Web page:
Leading regional Brexit backers at odds over immigration cap plan
- Credit: Submitted
Two of Norfolk's leading Brexit backers are at odds over Britain's immigration policy post-Brexit.
North-West Norfolk MP Sir Henry Bellingham dismissed a report from the Brexit pressure group Leave means Leave which called for a freeze to unskilled immigration for five years and a plan to bring in a minimum £35,000 salary for skilled workers.
But East of England Euro MP David Campbell-Bannerman, who is on the policy board of the group, which includes a number of Conservative MPs, said immigration numbers needed to be taken back to levels in the mid-1990s.
He said Britain should be employing its 'own people' and it would be a good thing to cut back on unskilled migration.
'We need to skill up our people. It is easy to dismiss them as lazy and not wanting to work. That is not true. There are lot of young people I have met who do want to work or seek work and we want to help them through this policy,' he said.
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While he claimed the bureaucratic aspect of a visa system was exaggerated, he said 'a bit of paperwork is not a bad thing'.
He also suggested businesses may have to pay more, while budget payments no longer going to the European Union could be spent on skills training.
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'Business wants to carry on in business and will have to solve this problem and may have to pay people more.'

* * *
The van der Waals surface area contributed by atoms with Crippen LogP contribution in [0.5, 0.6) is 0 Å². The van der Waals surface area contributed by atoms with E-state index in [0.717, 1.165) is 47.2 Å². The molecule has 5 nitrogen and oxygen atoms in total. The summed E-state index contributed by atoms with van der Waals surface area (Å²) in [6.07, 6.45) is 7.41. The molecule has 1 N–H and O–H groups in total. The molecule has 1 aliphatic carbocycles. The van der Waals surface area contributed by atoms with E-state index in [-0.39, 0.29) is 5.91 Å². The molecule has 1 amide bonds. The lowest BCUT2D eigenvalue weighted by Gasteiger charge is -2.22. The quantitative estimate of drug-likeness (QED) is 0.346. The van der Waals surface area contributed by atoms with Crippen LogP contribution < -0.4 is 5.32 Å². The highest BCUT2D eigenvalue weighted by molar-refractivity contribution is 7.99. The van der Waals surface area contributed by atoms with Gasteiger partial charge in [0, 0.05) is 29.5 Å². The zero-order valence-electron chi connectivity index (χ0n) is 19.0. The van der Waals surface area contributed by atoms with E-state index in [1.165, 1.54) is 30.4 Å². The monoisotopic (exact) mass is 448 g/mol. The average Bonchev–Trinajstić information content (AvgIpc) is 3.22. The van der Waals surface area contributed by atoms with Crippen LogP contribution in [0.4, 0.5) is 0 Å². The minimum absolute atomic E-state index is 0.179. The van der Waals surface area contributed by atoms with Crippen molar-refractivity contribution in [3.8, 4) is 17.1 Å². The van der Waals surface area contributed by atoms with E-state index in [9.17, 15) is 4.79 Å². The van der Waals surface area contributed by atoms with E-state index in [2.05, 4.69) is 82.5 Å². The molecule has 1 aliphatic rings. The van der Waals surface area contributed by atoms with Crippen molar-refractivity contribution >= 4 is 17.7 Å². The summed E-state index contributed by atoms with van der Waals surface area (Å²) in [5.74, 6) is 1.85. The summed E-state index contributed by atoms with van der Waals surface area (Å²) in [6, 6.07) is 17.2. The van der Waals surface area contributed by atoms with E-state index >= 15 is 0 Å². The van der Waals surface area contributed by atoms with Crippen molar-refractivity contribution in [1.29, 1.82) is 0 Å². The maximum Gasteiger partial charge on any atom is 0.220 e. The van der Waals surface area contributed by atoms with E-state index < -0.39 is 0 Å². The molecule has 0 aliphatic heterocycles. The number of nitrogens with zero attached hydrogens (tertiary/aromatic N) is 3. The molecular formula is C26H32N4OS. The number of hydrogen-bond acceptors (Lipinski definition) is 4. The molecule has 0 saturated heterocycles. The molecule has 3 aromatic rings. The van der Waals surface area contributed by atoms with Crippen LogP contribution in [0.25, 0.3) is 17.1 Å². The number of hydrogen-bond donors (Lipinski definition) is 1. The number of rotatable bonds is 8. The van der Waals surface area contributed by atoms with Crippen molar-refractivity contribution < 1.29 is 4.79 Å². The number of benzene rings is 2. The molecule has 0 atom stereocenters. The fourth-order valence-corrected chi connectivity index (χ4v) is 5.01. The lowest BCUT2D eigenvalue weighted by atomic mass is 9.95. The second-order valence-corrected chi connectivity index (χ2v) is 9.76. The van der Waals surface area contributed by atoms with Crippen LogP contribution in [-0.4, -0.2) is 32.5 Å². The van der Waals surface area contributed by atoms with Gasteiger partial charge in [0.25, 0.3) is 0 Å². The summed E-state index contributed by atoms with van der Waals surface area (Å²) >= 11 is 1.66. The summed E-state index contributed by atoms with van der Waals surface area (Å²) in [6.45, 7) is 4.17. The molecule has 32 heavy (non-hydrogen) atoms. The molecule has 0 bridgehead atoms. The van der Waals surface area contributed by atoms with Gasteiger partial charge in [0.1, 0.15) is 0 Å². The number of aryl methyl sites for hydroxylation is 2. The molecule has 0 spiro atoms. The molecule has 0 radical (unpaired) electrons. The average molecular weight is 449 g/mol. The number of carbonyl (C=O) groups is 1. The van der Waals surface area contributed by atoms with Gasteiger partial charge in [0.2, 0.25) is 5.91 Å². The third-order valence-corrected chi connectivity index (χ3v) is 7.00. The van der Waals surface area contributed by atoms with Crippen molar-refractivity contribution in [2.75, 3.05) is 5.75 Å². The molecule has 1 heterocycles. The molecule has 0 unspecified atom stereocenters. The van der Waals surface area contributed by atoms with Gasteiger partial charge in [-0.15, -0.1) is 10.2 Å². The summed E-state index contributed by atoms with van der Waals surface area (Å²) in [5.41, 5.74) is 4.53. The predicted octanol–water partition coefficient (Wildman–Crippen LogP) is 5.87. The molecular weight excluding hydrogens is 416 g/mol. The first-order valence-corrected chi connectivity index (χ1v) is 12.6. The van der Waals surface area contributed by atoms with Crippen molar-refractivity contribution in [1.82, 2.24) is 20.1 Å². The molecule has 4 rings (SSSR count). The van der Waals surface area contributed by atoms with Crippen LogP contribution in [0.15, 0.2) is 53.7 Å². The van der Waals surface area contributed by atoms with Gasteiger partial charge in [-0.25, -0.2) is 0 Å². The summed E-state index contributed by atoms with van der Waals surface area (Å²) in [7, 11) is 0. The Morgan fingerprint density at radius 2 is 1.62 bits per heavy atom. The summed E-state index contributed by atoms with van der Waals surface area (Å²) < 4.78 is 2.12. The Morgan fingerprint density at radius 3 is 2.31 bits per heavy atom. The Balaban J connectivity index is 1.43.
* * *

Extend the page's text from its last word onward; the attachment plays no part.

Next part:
But Sir Henry Bellingham, who warned Britain could not act outside EU rules until it had left, insisted that there should be no cap on migrant workers - skilled or otherwise.
But he was in favour of a permit system.
'We should have a permit system so people can come here if they actually have a job to come to,' he said.
He said he would like to see a special arrangements for the agricultural sector, a new seasonal workers schemes, a special scheme for the care home sector and a special scheme for the hospitality sector, the restaurants pubs and hotels.
He said a permit system would 'make firms look first at the home market'.
'At the moment Eastern Europeans will turn up through an agency in the community and it is too easy to recruit them.
'In a way firms have had it very easy and it has had a detrimental impact on encouraging local youngsters. But I feel strongly businesses should be able to recruit who they want – the brightest and best, skilled, unskilled from around the world. It would not be in our interest to have caps, but we do need to have controls,' he added.
Sir Henry said he thought there would be a transition period following the two year timetable for Brexit negotiations after Article 50 was triggered.
'Trying to get this done in two years is not realistic, particularly from a trade perspective and the City, it would be unusual for us not to have a transition.
'It will disappoint people who will say 'why can't we leave now?' Some of my constituency who voted leave are saying 'why haven't we left Europe?' We need the best deal for Britain, that suits Europe and not in anyway harm our economy.'